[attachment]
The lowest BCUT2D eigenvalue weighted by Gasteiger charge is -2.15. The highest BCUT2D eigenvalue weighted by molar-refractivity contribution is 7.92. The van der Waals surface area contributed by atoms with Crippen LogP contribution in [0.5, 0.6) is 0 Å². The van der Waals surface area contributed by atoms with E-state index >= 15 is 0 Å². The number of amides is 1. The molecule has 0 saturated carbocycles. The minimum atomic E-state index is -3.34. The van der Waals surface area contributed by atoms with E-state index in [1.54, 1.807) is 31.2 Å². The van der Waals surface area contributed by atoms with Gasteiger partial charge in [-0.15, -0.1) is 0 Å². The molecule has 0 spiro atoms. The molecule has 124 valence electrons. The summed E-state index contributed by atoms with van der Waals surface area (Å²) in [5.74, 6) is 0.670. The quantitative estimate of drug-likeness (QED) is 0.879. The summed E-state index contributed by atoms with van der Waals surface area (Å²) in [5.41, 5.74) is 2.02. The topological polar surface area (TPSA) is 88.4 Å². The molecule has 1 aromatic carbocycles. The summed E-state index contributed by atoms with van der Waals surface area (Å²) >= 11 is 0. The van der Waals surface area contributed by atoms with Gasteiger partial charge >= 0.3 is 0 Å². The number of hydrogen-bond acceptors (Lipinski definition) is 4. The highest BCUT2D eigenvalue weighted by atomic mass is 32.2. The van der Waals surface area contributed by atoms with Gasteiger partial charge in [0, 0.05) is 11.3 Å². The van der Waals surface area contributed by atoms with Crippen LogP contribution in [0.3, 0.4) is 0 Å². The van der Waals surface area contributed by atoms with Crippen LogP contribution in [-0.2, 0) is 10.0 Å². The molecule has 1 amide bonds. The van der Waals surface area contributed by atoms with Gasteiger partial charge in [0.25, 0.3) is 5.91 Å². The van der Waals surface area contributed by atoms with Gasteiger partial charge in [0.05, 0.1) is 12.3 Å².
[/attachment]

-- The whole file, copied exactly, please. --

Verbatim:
The lowest BCUT2D eigenvalue weighted by Gasteiger charge is -2.15. The highest BCUT2D eigenvalue weighted by molar-refractivity contribution is 7.92. The van der Waals surface area contributed by atoms with Crippen LogP contribution in [0.5, 0.6) is 0 Å². The van der Waals surface area contributed by atoms with E-state index >= 15 is 0 Å². The number of amides is 1. The molecule has 0 saturated carbocycles. The minimum atomic E-state index is -3.34. The van der Waals surface area contributed by atoms with E-state index in [1.54, 1.807) is 31.2 Å². The van der Waals surface area contributed by atoms with Gasteiger partial charge in [-0.15, -0.1) is 0 Å². The molecule has 0 spiro atoms. The molecule has 124 valence electrons. The summed E-state index contributed by atoms with van der Waals surface area (Å²) in [5.74, 6) is 0.670. The quantitative estimate of drug-likeness (QED) is 0.879. The summed E-state index contributed by atoms with van der Waals surface area (Å²) in [5.41, 5.74) is 2.02. The topological polar surface area (TPSA) is 88.4 Å². The molecule has 1 aromatic carbocycles. The summed E-state index contributed by atoms with van der Waals surface area (Å²) >= 11 is 0. The van der Waals surface area contributed by atoms with Gasteiger partial charge >= 0.3 is 0 Å². The number of hydrogen-bond acceptors (Lipinski definition) is 4. The highest BCUT2D eigenvalue weighted by atomic mass is 32.2. The van der Waals surface area contributed by atoms with Gasteiger partial charge in [0, 0.05) is 11.3 Å². The van der Waals surface area contributed by atoms with Crippen LogP contribution in [0.3, 0.4) is 0 Å². The van der Waals surface area contributed by atoms with Crippen LogP contribution in [-0.2, 0) is 10.0 Å². The molecule has 1 amide bonds. The van der Waals surface area contributed by atoms with Gasteiger partial charge in [0.25, 0.3) is 5.91 Å². The van der Waals surface area contributed by atoms with Gasteiger partial charge in [0.05, 0.1) is 12.3 Å².